Immaculate Conception School in Tuckahoe raised $10,500 for the home diocese of Father Joseph Emmanuel Athmasaran of Sri Lanka, a parochial vicar at the parish who was incardinated into the archdiocese recently. The parish raised almost $15,000. Father Athmasaran lost seven cousins in the disaster, and he visited Sri Lanka last month. He told CNY that he gave the school's gift to the Jesuits in Batticaloa, his hometown, for schoolchildren, and the funds from the parish to Bishop Kingsley Swampillai of Batticaloa and Trincomalee for general use. The bishop said that he would use the money "mainly for the children," Father Athmasaran said. He remarked that the children need clothing, shoes and school supplies.
He added that there are at least 400 children in Sri Lanka who lost both parents in the tsunami. They are to be adopted by extended family members, and the government will provide money for their support, he said.
He spoke of people who have lost the means to earn a living: fishermen without boats and nets, carpenters without tools. He met a former high school teacher who asked for money for pots and pans. The people are "really frustrated," Father Athmasaran said, because they long for rebuilding to begin but the authorities are "still discussing" how to go about it. Meanwhile the people are being fed and housed in school buildings.
Students in the confirmation class at St. Denis, Yonkers, raised more than $1,000 to assist the family of a classmate from India. The funds were brought to the family by the student's uncle.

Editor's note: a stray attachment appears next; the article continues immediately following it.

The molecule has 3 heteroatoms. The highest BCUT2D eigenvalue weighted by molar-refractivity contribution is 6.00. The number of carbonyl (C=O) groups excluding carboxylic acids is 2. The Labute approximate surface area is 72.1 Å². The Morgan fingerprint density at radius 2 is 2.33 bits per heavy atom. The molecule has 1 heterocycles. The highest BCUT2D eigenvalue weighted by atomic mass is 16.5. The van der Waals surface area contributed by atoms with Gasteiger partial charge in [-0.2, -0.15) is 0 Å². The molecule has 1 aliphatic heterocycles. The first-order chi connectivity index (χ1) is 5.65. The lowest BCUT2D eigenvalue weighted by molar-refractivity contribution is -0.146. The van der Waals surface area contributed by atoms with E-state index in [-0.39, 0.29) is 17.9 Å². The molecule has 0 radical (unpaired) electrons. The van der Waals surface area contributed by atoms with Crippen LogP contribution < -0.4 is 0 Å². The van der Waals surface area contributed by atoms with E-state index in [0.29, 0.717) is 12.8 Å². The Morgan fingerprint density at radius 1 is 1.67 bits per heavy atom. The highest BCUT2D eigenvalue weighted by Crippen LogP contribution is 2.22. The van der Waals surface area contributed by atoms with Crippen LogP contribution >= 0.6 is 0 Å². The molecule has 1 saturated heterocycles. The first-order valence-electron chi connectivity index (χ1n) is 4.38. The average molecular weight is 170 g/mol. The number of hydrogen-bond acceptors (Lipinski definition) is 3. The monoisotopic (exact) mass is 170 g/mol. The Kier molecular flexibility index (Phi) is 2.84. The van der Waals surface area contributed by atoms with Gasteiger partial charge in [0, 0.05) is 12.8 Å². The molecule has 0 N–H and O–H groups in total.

Two fourth-graders at St. Columbanus in Cortlandt Manor, Emily Bilotti and Rachel Danko, led a penny drive that brought in donations from students in preschool through eighth grade. The proceeds, still being counted, will be sent to Catholic Relief Services.
Students at Immaculate Conception, Stony Point, had a dress down day to raise money and also collected school supplies. Father Joseph Soysa, who serves at the parish, is bringing the funds and supplies to his native Sri Lanka this month. The principal, Adele Pascucci, told CNY that the school plans to "adopt" a Sri Lankan school, and the students will pray for each other.
A fourth-grader at Immaculate Conception, Ashley Columbia, 9, was so moved by the suffering caused by the tsunami that she established her own nonprofit organization, Ashley C.A.R.E., to raise funds. She has raised $8,000. Mrs. Pascucci remarked that Ashley's family is "very socially conscious," and she added that Ashley's effort "shows that when the school and the family share the same values, the children can do wonderful things."
Among the local agencies that are assisting survivors are the Catholic Medical Mission Board (CMMB), which provides medicines and health care worldwide, and the Catholic Near East Welfare Association (CNEWA), a papal agency that supports the Catholic Church in the East. Both agencies are based in Manhattan.
CMMB has created the Tsunami Survivor Relief Fund and has committed $3.1 million in health care aid to India, Indonesia and Sri Lanka. The agency has received $370,000 in donations and pledges. It has given $100,000 to faith-based groups in India with which it works in partnership. Almost $2 million in medicines and medical supplies will go to teams of medical volunteers from the United States working out of Batticaloa. CMMB also is working in Indonesia in partnership with the International Medical Corps, a relief organization based in Santa Monica, Calif.
Michael La Civita, spokesman for CNEWA, told CNY that none of the institutions supported by the agency - such as child care facilities and seminaries - were directly affected by the tsunami. But he added that CNEWA is supporting relief efforts and is channeling funds through local Church authorities.